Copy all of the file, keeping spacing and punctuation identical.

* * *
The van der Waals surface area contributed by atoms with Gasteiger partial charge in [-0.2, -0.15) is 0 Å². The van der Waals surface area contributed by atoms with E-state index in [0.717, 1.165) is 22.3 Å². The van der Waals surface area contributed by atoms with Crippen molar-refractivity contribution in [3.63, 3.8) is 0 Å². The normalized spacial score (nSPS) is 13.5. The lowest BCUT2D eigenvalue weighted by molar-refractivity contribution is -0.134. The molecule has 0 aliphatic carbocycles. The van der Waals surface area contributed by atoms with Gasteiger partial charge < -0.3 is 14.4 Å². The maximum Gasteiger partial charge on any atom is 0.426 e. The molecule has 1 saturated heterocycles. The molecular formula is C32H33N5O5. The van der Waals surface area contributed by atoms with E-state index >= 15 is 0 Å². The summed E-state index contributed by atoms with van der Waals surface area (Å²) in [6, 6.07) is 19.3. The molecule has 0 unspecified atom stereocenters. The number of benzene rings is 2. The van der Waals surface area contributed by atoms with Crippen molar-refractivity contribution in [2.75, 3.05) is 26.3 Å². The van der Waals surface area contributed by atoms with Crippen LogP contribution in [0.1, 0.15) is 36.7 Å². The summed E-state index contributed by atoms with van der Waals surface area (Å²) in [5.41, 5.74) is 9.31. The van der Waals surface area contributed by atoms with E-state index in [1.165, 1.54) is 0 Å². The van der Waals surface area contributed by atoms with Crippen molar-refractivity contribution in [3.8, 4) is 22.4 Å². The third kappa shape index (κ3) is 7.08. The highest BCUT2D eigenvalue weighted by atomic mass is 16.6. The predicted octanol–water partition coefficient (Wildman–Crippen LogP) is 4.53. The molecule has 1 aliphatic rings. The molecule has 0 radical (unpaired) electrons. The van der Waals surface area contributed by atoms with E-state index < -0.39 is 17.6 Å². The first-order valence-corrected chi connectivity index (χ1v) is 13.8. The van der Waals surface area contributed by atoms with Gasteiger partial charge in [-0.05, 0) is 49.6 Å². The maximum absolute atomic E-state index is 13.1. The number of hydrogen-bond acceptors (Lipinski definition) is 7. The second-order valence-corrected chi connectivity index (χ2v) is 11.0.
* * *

The van der Waals surface area contributed by atoms with Gasteiger partial charge in [-0.2, -0.15) is 0 Å². The van der Waals surface area contributed by atoms with E-state index in [0.717, 1.165) is 22.3 Å². The van der Waals surface area contributed by atoms with Crippen molar-refractivity contribution in [3.63, 3.8) is 0 Å². The normalized spacial score (nSPS) is 13.5. The lowest BCUT2D eigenvalue weighted by molar-refractivity contribution is -0.134. The molecule has 0 aliphatic carbocycles. The van der Waals surface area contributed by atoms with Gasteiger partial charge < -0.3 is 14.4 Å². The maximum Gasteiger partial charge on any atom is 0.426 e. The molecule has 1 saturated heterocycles. The molecular formula is C32H33N5O5. The van der Waals surface area contributed by atoms with E-state index >= 15 is 0 Å². The summed E-state index contributed by atoms with van der Waals surface area (Å²) in [6, 6.07) is 19.3. The molecule has 0 unspecified atom stereocenters. The number of benzene rings is 2. The van der Waals surface area contributed by atoms with Crippen molar-refractivity contribution in [2.75, 3.05) is 26.3 Å². The van der Waals surface area contributed by atoms with Crippen LogP contribution in [0.1, 0.15) is 36.7 Å². The summed E-state index contributed by atoms with van der Waals surface area (Å²) in [5.41, 5.74) is 9.31. The van der Waals surface area contributed by atoms with E-state index in [1.165, 1.54) is 0 Å². The van der Waals surface area contributed by atoms with Crippen molar-refractivity contribution in [3.8, 4) is 22.4 Å². The third kappa shape index (κ3) is 7.08. The highest BCUT2D eigenvalue weighted by atomic mass is 16.6. The predicted octanol–water partition coefficient (Wildman–Crippen LogP) is 4.53. The molecule has 1 aliphatic rings. The molecule has 0 radical (unpaired) electrons. The van der Waals surface area contributed by atoms with E-state index < -0.39 is 17.6 Å². The first-order valence-corrected chi connectivity index (χ1v) is 13.8. The van der Waals surface area contributed by atoms with Gasteiger partial charge in [-0.05, 0) is 49.6 Å². The maximum absolute atomic E-state index is 13.1. The number of hydrogen-bond acceptors (Lipinski definition) is 7. The second-order valence-corrected chi connectivity index (χ2v) is 11.0.